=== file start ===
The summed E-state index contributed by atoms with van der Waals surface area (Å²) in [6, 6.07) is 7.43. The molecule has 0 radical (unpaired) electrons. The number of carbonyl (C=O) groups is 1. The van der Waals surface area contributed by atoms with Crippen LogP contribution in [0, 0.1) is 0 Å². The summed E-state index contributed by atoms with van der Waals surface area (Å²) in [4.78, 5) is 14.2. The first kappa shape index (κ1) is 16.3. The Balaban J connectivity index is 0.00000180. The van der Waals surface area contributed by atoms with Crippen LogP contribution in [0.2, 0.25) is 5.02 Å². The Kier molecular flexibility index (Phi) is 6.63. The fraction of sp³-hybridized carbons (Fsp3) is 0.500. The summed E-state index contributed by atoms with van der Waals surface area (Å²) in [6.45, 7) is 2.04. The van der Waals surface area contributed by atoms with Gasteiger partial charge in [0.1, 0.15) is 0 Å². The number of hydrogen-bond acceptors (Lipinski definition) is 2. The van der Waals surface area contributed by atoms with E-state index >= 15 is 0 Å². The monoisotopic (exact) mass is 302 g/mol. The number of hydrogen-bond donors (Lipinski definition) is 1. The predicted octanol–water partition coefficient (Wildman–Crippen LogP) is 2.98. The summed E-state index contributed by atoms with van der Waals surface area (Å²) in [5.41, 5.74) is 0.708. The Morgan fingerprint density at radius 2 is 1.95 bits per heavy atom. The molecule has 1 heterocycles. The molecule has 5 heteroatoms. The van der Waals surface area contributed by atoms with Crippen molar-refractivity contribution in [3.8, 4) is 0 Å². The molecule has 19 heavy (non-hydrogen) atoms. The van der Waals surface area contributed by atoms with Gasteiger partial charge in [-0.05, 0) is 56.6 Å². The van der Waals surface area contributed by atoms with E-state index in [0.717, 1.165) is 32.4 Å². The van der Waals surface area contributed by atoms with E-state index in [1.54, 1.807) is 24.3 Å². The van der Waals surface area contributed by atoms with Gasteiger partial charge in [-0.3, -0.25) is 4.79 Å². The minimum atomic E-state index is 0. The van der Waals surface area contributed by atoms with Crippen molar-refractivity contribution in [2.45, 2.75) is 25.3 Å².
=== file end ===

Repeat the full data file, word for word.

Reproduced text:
The summed E-state index contributed by atoms with van der Waals surface area (Å²) in [6, 6.07) is 7.43. The molecule has 0 radical (unpaired) electrons. The number of carbonyl (C=O) groups is 1. The van der Waals surface area contributed by atoms with Crippen LogP contribution in [0, 0.1) is 0 Å². The summed E-state index contributed by atoms with van der Waals surface area (Å²) in [4.78, 5) is 14.2. The first kappa shape index (κ1) is 16.3. The Balaban J connectivity index is 0.00000180. The van der Waals surface area contributed by atoms with Crippen LogP contribution in [0.2, 0.25) is 5.02 Å². The Kier molecular flexibility index (Phi) is 6.63. The fraction of sp³-hybridized carbons (Fsp3) is 0.500. The summed E-state index contributed by atoms with van der Waals surface area (Å²) in [6.45, 7) is 2.04. The van der Waals surface area contributed by atoms with Gasteiger partial charge in [0.1, 0.15) is 0 Å². The number of hydrogen-bond acceptors (Lipinski definition) is 2. The van der Waals surface area contributed by atoms with E-state index >= 15 is 0 Å². The monoisotopic (exact) mass is 302 g/mol. The number of hydrogen-bond donors (Lipinski definition) is 1. The predicted octanol–water partition coefficient (Wildman–Crippen LogP) is 2.98. The summed E-state index contributed by atoms with van der Waals surface area (Å²) in [5.41, 5.74) is 0.708. The Morgan fingerprint density at radius 2 is 1.95 bits per heavy atom. The molecule has 1 heterocycles. The molecule has 5 heteroatoms. The van der Waals surface area contributed by atoms with Crippen molar-refractivity contribution in [3.8, 4) is 0 Å². The molecule has 19 heavy (non-hydrogen) atoms. The van der Waals surface area contributed by atoms with Gasteiger partial charge in [-0.05, 0) is 56.6 Å². The van der Waals surface area contributed by atoms with E-state index in [0.717, 1.165) is 32.4 Å². The van der Waals surface area contributed by atoms with E-state index in [1.54, 1.807) is 24.3 Å². The van der Waals surface area contributed by atoms with Gasteiger partial charge in [-0.3, -0.25) is 4.79 Å². The minimum atomic E-state index is 0. The van der Waals surface area contributed by atoms with Crippen molar-refractivity contribution in [2.45, 2.75) is 25.3 Å².